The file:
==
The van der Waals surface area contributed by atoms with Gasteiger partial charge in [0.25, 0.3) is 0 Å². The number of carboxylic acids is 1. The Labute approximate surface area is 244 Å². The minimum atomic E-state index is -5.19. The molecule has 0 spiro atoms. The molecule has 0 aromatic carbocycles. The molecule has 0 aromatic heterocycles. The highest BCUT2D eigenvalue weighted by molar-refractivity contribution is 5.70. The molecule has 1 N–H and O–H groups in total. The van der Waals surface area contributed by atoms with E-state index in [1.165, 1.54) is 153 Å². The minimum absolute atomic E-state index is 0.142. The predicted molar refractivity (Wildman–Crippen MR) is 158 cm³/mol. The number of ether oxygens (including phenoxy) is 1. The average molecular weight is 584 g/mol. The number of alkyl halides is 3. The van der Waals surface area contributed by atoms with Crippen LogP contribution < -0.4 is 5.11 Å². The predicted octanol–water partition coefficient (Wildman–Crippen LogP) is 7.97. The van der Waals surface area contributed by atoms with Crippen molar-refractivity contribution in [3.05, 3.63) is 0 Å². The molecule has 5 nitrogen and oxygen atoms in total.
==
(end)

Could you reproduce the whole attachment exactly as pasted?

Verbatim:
The van der Waals surface area contributed by atoms with Gasteiger partial charge in [0.25, 0.3) is 0 Å². The number of carboxylic acids is 1. The Labute approximate surface area is 244 Å². The minimum atomic E-state index is -5.19. The molecule has 0 spiro atoms. The molecule has 0 aromatic carbocycles. The molecule has 0 aromatic heterocycles. The highest BCUT2D eigenvalue weighted by molar-refractivity contribution is 5.70. The molecule has 1 N–H and O–H groups in total. The van der Waals surface area contributed by atoms with E-state index in [1.165, 1.54) is 153 Å². The minimum absolute atomic E-state index is 0.142. The predicted molar refractivity (Wildman–Crippen MR) is 158 cm³/mol. The number of ether oxygens (including phenoxy) is 1. The average molecular weight is 584 g/mol. The number of alkyl halides is 3. The van der Waals surface area contributed by atoms with Crippen LogP contribution < -0.4 is 5.11 Å². The predicted octanol–water partition coefficient (Wildman–Crippen LogP) is 7.97. The van der Waals surface area contributed by atoms with Crippen molar-refractivity contribution in [3.05, 3.63) is 0 Å². The molecule has 5 nitrogen and oxygen atoms in total.